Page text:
I made a “choice” the first time. I felt like I should deliberately vote against the big classy film. Plus I think it was a mix of not wanting to take Sinatra twice? I forget. But Strauss was my favorite performance in the sense that I love his character. He absolutely did not need to win at all. This is a strong category in terms of memorable performances. But Sinatra does it all for me. It might be a bit on the nose, but I think he’s worthy of the vote in this one. I doubt I’d ever take Eddie Albert (but given my love for Roman Holiday, don’t rule it out), and would never take either of the Shane nominees. I suspect it’ll be mostly Sinatra from here on out, with occasional, “Fuck it, I love the Strauss performance too much” votes here or there. This is that classic deliberation where you have the solid, steady performance that has the arc of a winner versus the complete scene stealer who just lights up their movie. Those will always be a discussion.

  • 1954, Karl Malden in On the Waterfront over Rod Steiger in On the Waterfront

Ah, the Waterfront year. I love Edmond O’Brien, but no matter how much I love him, I could never take him over Waterfront. And between the three Waterfront nominees, Steiger I took for two reasons the first time: he’s half of one of the greatest acted scenes of all time, and I knew I wasn’t gonna take him in Best Actor 1967, and I was focused on logistics that first time way more than I should have been. This time, it was all about the performance. I thought I was gonna go to Lee J. Cobb, to be honest. But I felt him a bit too one-note thuggish for my taste and surprisingly found myself way more drawn to Karl Malden. I always like Karl Malden, even though I think some people can see him as a bit too overbearing at times and prone to overacting. But I was quite taken with the performance, and he felt like the proper vote this time out. Theoretically I could switch to any of the three Waterfront nominees at any given time, though I suspect I’ll always be taking one of those three each time I go back to this one.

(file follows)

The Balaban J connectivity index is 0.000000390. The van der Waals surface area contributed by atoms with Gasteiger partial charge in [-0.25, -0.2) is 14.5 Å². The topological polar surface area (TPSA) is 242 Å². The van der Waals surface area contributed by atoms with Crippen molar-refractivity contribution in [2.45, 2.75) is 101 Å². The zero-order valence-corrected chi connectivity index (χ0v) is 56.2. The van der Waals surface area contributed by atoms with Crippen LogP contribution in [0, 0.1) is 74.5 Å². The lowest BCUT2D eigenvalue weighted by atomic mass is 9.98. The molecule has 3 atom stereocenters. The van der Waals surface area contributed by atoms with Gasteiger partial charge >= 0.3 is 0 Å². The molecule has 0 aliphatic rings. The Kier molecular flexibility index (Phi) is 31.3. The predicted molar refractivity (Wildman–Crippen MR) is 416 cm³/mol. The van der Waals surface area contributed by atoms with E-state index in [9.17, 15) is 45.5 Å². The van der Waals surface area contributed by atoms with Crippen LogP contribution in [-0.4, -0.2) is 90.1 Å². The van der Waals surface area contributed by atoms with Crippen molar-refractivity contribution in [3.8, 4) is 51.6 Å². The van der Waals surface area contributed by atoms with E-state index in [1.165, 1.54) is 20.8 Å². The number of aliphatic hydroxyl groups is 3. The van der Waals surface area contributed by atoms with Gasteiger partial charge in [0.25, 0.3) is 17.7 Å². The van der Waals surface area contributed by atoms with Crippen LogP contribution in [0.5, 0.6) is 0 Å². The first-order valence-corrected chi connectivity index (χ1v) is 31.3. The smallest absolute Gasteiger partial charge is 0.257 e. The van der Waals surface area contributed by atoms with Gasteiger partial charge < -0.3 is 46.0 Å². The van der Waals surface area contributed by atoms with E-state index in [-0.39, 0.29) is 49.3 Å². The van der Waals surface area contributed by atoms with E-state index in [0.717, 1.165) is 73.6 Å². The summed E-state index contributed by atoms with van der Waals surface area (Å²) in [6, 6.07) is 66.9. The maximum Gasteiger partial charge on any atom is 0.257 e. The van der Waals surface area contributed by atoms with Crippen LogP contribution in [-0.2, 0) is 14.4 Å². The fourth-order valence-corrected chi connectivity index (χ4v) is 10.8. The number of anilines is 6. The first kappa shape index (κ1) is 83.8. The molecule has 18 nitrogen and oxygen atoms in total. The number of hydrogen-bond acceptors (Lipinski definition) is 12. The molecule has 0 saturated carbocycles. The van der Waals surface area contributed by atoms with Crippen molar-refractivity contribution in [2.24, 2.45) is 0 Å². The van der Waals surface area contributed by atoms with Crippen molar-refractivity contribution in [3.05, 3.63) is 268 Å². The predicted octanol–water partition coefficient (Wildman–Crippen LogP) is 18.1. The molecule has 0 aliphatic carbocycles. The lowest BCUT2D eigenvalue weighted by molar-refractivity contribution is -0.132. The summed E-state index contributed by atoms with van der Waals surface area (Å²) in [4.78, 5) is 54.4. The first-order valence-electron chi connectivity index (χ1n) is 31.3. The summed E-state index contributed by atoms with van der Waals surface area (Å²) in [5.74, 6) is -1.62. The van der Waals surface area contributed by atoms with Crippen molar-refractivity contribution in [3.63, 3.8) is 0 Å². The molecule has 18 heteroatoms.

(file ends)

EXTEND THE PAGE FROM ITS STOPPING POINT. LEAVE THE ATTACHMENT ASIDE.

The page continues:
• 1956, Anthony Quinn in Lust for Life over Robert Stack in Written on the Wind

The Stack vote was a clear vote for the film and not much else. Plus Anthony Quinn is notably the shortest performance to win a Supporting Actor Oscar, so I bet that weighed in as well. This time out, I made sure to rewatch Quinn, and also looked over some of the other performances. Don Murray is a lead and I found him too annoying to take. Perkins I never much cared for as an actor and didn’t do much for me. Mickey Rooney is nice, and maybe there’s a scenario where he becomes the vote. But Anthony Quinn is the kind of guy who is very electric but for a limited amount of time. Sure, I wish there were more, but the best performance is the best performance. Don’t know if he sticks, but he feels like the right choice.

  • 1959, George C. Scott in Anatomy of a Murder over Arthur O’Connell in Anatomy of a Murder